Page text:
Statutory Process for a Tenant to Terminate Residential Lease in Texas

Kevin Matthew Koel

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Real Estate Attorney - Houston, TX

Contributor Level 16

Posted over 1 year ago. Applies to Texas, 3 helpful votes

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1

Landlord's Duty to Repair or Remedy

A landlord must make a diligent effort to repair or remedy a condition if: 1) The tenant specifies the condition in a written notice to the person or place where rent is normally paid; 2) The tenant is not delinquent in the payment of rent; and 3) The condition materially affects the physical health or safety of an ordinary tenant; or 4) Arises from the landlord's failure to provide and maintain in good operation a device to provide hot water. However, if the condition was caused by normal wear and tear, the landlord does not have a duty to repair or remedy the condition if it was caused by the tenant, an occupant in tenant's dwelling, a member of tenant's family, or guest of tenant. The landlord is also not required to furnish utilities if utilities are not reasonably available, or to furnish security guards. Send your written notice by both regular mail, and by certified mail, return receipt requested.

2

Landlord's Time to Repair or Remedy

If the tenant provided the adequate written notice to the landlord to repair or remedy, the landlord is allowed a reasonable time to repair or remedy. Under the statute, a reasonable period of time is presumed to be seven (7) days from the landlord's receipt of the written notice to repair or remedy. That presumption can be rebutted, and the reasonable time period extended, if on the date the landlord receives tenant's notice, the severity and nature of the condition, and/or the reasonable availability of materials and labor and of utilities from a utility provider justify such extension.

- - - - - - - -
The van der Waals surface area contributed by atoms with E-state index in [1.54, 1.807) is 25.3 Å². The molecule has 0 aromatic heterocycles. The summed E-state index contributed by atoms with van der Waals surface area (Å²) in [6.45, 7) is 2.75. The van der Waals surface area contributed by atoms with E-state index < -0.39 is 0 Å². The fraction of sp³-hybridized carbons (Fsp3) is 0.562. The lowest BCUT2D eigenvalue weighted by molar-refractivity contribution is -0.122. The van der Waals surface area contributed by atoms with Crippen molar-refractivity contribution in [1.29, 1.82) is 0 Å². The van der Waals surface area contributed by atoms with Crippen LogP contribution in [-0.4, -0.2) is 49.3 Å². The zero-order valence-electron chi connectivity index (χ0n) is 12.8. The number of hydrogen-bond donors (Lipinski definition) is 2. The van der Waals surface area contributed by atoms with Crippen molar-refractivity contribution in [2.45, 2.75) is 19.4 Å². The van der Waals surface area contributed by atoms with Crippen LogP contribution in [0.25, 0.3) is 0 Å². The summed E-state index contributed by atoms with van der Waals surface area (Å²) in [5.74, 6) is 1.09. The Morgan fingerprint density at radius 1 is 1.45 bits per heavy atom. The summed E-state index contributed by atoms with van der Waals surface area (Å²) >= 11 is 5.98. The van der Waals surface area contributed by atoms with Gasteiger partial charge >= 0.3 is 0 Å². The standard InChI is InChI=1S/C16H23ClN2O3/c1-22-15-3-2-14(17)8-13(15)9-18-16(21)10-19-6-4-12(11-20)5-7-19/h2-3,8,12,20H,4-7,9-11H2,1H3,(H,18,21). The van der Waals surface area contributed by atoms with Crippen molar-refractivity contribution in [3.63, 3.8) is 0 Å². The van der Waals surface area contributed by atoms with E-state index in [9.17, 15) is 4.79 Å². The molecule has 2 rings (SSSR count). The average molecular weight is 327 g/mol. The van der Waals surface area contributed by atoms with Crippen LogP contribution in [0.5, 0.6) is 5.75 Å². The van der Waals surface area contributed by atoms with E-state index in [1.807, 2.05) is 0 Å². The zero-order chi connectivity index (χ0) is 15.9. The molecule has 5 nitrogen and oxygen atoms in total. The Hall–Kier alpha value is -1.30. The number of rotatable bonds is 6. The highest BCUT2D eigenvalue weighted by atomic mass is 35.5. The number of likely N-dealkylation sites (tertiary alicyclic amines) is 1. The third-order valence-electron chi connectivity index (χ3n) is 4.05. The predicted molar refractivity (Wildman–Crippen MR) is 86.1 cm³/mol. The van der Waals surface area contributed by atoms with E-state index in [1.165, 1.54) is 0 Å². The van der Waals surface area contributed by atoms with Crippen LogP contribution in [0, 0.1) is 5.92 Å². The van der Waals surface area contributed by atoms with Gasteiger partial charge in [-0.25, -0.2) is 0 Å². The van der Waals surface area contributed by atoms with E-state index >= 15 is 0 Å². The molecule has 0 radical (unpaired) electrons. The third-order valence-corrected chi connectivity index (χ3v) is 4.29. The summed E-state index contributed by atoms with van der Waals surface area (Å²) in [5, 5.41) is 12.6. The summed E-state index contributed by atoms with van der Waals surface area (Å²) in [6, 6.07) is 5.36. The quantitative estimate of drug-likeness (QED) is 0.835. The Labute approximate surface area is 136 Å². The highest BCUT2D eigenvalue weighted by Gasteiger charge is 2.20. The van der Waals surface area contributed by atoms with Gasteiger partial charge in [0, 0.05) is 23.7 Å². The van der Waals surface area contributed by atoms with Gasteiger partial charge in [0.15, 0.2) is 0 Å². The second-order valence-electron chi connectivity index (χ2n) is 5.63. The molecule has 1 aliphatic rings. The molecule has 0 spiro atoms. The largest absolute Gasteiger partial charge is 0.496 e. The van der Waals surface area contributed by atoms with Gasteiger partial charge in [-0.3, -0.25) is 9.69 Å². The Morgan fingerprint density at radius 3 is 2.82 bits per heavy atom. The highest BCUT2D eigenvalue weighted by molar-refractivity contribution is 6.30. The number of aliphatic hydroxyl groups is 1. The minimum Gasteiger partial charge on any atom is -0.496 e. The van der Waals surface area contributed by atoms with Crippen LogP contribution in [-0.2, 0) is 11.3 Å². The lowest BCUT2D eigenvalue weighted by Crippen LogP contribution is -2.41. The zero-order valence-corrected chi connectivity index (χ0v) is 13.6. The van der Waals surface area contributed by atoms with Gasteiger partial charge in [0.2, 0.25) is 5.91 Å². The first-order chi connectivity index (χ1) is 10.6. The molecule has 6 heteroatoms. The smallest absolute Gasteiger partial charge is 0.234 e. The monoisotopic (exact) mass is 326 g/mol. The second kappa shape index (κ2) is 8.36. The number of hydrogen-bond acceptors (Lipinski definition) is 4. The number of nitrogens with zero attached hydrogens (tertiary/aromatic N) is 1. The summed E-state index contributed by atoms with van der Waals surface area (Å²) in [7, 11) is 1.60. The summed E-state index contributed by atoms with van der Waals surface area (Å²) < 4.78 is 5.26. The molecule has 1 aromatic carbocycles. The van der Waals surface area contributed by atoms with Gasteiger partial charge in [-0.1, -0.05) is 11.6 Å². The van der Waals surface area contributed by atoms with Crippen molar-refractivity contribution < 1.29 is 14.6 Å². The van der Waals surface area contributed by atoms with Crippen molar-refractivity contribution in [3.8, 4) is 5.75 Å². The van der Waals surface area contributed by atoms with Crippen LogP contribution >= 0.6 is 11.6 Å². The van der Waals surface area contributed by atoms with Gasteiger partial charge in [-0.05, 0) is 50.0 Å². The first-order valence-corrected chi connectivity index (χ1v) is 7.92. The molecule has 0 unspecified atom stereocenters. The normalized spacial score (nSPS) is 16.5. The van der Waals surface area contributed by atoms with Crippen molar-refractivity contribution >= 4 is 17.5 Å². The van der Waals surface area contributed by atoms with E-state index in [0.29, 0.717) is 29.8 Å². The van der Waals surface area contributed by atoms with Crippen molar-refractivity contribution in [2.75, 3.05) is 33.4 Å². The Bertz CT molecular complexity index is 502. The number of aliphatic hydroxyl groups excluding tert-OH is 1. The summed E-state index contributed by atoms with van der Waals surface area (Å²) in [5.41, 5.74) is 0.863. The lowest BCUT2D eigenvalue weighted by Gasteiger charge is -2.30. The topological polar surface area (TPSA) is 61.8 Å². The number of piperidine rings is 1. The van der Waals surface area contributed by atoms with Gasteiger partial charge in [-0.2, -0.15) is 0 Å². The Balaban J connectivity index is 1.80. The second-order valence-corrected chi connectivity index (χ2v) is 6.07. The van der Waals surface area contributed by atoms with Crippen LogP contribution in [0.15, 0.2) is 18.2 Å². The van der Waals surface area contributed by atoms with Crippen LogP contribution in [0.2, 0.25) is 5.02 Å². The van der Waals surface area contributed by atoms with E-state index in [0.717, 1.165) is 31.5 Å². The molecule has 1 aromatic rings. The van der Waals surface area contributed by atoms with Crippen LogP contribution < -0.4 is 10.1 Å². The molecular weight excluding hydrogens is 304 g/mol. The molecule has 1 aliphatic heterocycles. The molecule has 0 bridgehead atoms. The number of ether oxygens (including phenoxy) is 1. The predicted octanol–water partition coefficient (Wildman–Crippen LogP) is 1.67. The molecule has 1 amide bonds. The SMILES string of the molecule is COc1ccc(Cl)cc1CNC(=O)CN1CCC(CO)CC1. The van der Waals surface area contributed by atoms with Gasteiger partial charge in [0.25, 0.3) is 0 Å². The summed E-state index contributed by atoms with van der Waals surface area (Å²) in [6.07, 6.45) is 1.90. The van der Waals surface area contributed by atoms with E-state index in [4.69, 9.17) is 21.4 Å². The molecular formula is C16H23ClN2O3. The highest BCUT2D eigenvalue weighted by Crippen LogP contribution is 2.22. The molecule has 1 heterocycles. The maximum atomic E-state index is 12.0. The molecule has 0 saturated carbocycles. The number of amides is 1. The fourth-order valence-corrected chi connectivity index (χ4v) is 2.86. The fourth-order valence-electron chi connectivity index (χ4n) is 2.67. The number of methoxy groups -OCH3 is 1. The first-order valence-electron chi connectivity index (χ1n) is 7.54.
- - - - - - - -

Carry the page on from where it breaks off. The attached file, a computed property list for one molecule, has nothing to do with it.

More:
3

Landlord's Default

A landlord is in default if: 1) The tenant gave the landlord the requisite written notice to repair or remedy by certified mail, return receipt requested; 2) The condition materially affects the physical health or safety of an ordinary tenant; 3) The landlord had a reasonable time to repair or remedy the condition after receiving the notice to repair or remedy; 4) The landlord did not make a diligent effort to repair or remedy the condition after receiving the notice to repair or remedy; and 5) The tenant was not delinquent in payment of rent at the time the notice to repair or remedy was given. Please note, if the original written notice to repair or remedy was not sent by certified mail, return receipt requested, the tenant must give a subsequent written notice to the landlord and the landlord must be given an additional reasonable time to repair or remedy before the landlord is considered to be in default.

4

Ordinary Tenant

Please note that the condition complained of must materially affect the physical health or safety of an ordinary tenant. This means that the condition must be one that would affect an ordinary tenant, not necessarily the specific tenant making the complaint. For example, if there were conditions that clearly affected personal safety, the fact that the tenant complaining is a police officer capable of protecting himself, cannot be considered.